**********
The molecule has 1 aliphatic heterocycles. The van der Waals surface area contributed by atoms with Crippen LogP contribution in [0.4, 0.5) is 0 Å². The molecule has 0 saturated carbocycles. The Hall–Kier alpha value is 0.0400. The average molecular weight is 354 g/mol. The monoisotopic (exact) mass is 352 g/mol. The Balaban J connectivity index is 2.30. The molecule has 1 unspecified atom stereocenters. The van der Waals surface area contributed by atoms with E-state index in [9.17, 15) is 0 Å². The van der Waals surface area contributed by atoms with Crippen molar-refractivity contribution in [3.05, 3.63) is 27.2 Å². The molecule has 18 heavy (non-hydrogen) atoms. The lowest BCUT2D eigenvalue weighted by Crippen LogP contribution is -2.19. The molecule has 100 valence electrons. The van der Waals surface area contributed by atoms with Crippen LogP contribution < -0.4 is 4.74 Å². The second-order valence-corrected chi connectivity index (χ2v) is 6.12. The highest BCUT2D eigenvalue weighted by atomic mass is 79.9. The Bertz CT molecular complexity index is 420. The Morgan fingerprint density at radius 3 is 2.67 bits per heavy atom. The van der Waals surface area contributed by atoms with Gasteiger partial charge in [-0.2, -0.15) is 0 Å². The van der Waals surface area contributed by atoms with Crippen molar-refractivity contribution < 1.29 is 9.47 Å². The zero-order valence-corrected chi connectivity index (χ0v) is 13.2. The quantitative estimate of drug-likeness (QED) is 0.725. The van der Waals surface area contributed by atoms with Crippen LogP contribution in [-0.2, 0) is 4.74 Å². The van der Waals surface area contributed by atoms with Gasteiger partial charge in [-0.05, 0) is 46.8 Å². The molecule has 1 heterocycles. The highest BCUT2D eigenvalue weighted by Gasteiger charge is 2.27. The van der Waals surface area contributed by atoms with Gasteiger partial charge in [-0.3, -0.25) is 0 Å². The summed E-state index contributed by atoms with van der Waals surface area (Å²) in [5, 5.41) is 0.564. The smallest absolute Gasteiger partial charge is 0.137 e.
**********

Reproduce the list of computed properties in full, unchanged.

The molecule has 1 aliphatic heterocycles. The van der Waals surface area contributed by atoms with Crippen LogP contribution in [0.4, 0.5) is 0 Å². The molecule has 0 saturated carbocycles. The Hall–Kier alpha value is 0.0400. The average molecular weight is 354 g/mol. The monoisotopic (exact) mass is 352 g/mol. The Balaban J connectivity index is 2.30. The molecule has 1 unspecified atom stereocenters. The van der Waals surface area contributed by atoms with E-state index in [9.17, 15) is 0 Å². The van der Waals surface area contributed by atoms with Crippen molar-refractivity contribution in [3.05, 3.63) is 27.2 Å². The molecule has 18 heavy (non-hydrogen) atoms. The lowest BCUT2D eigenvalue weighted by Crippen LogP contribution is -2.19. The molecule has 100 valence electrons. The van der Waals surface area contributed by atoms with Crippen LogP contribution < -0.4 is 4.74 Å². The second-order valence-corrected chi connectivity index (χ2v) is 6.12. The highest BCUT2D eigenvalue weighted by atomic mass is 79.9. The Bertz CT molecular complexity index is 420. The Morgan fingerprint density at radius 3 is 2.67 bits per heavy atom. The van der Waals surface area contributed by atoms with Gasteiger partial charge in [-0.2, -0.15) is 0 Å². The van der Waals surface area contributed by atoms with Crippen molar-refractivity contribution < 1.29 is 9.47 Å². The zero-order valence-corrected chi connectivity index (χ0v) is 13.2. The quantitative estimate of drug-likeness (QED) is 0.725. The van der Waals surface area contributed by atoms with Crippen LogP contribution in [-0.2, 0) is 4.74 Å². The van der Waals surface area contributed by atoms with Gasteiger partial charge in [-0.05, 0) is 46.8 Å². The molecule has 1 heterocycles. The highest BCUT2D eigenvalue weighted by Gasteiger charge is 2.27. The van der Waals surface area contributed by atoms with Gasteiger partial charge in [-0.3, -0.25) is 0 Å². The summed E-state index contributed by atoms with van der Waals surface area (Å²) in [5, 5.41) is 0.564. The smallest absolute Gasteiger partial charge is 0.137 e.